Capitol Hill

A Western lawmaker faces growing scrutiny over her potential role in the Capitol insurrection.

Updated at 6:41 p.m. ET

FBI Director Christopher Wray on Tuesday condemned the attack on the U.S. Capitol as "domestic terrorism," defended the bureau's handling of intelligence about potential threats ahead of the event and rejected conspiracy theories blaming left-wing extremists for the violence on Jan. 6.

Updated 12:59 p.m. ET

Former U.S. Capitol Security officials told Congress during a joint hearing on Tuesday they did not have sufficient information ahead of Jan. 6 to accurately predict the scale of the attack.

Updated on Saturday at 6:20 p.m. ET: The video for this event has ended.

Donald Trump's historic second impeachment trial came to a close on Saturday, with Democrats falling short of the two-thirds majority needed to convict the former president.

The final vote was 57 to 43. Seven Republicans joined with all of the chamber's Democrats and independents to vote to convict.

Trump faced a single impeachment charge, incitement of an insurrection, for his role in urging a mob to attack the Capitol complex on Jan. 6.

U.S. House Office of Photography

This week Wyoming Congresswoman Liz Cheney beat back an effort to oust her from the GOP leadership. The party is now showing a unified face, but the right wing of the party is still frustrated with Cheney and Democrats say the debate shows how today's GOP lives in an alternative reality.

Three known members of anti-government group the Oath Keepers were the first to be charged with conspiring to commit violence after the insurrection at the U.S. Capitol on Jan. 6. 

But this group didn't start in Washington, D.C. or somewhere else on the East Coast. Rather, Elmer Stewart Rhodes created the Oath Keepers in Montana in 2009. 


Nicole Crawford


When an insurrection mob violently pushed through the entrance of the Capitol building on January 6, the American Alliance of Museums issued a statement condemning the violence that occurred. They did so because the Capitol is more than a workplace, it's a living museum.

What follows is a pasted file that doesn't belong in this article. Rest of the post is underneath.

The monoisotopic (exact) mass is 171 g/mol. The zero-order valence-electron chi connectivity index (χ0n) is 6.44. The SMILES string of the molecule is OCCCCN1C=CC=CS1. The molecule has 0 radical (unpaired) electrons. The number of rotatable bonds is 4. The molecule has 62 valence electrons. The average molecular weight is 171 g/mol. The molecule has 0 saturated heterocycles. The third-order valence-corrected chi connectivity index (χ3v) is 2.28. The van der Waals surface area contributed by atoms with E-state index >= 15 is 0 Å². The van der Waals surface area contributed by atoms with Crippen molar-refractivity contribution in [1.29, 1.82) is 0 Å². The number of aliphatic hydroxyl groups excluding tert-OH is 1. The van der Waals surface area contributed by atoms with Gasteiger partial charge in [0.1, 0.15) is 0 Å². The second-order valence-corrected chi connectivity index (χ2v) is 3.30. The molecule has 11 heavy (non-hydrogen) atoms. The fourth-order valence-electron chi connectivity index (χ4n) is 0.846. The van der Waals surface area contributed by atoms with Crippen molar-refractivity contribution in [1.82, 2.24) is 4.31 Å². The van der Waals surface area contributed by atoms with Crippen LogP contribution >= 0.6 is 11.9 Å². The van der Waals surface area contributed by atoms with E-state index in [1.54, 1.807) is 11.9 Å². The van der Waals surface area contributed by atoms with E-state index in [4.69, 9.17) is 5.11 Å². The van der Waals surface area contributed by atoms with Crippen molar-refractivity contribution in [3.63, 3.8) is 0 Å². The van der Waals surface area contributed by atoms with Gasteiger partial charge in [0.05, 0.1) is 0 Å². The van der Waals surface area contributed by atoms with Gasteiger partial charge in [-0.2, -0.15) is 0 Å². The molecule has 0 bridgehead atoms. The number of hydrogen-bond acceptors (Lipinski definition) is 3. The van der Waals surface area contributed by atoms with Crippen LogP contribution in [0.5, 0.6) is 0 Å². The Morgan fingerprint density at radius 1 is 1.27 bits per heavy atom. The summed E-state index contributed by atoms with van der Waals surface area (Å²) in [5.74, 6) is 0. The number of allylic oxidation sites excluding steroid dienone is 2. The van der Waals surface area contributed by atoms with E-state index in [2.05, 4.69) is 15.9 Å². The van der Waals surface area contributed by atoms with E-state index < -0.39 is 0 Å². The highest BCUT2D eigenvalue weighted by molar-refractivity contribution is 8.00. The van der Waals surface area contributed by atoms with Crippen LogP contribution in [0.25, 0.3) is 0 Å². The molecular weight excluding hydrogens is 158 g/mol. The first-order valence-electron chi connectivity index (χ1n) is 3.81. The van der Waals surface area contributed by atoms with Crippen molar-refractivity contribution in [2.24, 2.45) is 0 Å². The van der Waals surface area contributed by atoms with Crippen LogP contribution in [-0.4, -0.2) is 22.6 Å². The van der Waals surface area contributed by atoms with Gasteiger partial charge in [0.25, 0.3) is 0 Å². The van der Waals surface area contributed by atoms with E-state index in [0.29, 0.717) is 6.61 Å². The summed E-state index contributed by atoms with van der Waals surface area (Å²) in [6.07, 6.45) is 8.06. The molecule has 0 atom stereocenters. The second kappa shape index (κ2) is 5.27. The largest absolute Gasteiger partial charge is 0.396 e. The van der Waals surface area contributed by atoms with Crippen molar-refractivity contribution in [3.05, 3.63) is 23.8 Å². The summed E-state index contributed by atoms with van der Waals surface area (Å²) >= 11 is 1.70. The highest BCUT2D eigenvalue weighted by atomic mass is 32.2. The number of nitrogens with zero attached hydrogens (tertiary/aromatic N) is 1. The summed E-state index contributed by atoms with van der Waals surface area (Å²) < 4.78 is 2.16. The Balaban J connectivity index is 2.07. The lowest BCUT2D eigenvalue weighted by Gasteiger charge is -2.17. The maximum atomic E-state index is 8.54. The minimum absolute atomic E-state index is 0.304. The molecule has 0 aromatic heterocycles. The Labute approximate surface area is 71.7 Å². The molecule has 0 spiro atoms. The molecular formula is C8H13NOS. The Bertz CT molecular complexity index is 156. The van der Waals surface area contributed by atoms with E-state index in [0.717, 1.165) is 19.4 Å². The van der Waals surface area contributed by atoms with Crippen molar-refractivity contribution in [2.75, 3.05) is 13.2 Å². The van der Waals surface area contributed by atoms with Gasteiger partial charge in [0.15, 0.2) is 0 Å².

Wyoming Public Radio's Naina Rao spoke to University of Wyoming's Art Museum director, Nicole Crawford, on her perspective regarding the aftermath and effects the insurrection has made on art, history, and museums.


Wyoming Public Radio's Capitol Hill Correspondent Matt Laslo was covering the counting of the electoral votes in the U.S. Capitol when it was stormed by Trump supporters this week. Laslo joined Wyoming Public Radio's Bob Beck and described his experience.

Wyoming lawmakers are laying down their legislative priorities for the New Year, but the state’s Republicans doubt they can get much done with a Democrat in the White House.

President Obama is fresh off a quick campaign style jaunt across the nation where he tried to rally support for his agenda, which ranges from gun control to finding a cure for cancer. But Republicans, like Wyoming Senator John Barrasso, said that the president started the year on the wrong foot by announcing he was taking executive action on gun-control.

healthreformvotes.org/wyoming

Wyoming lawmakers are asking you to put them back in office on November fourth, but how effective have they been? 

You probably won’t be surprised to hear, this Congress is the least active in the nation’s history. In the past two years, they’ve passed only 181 bills that were signed into law by President Obama. Norm Ornstein, a congressional scholar at the American Enterprise Institute, doesn’t rate it very highly.

“This is an embarrassing and miserable Congress. Really one of the worst I've ever seen.”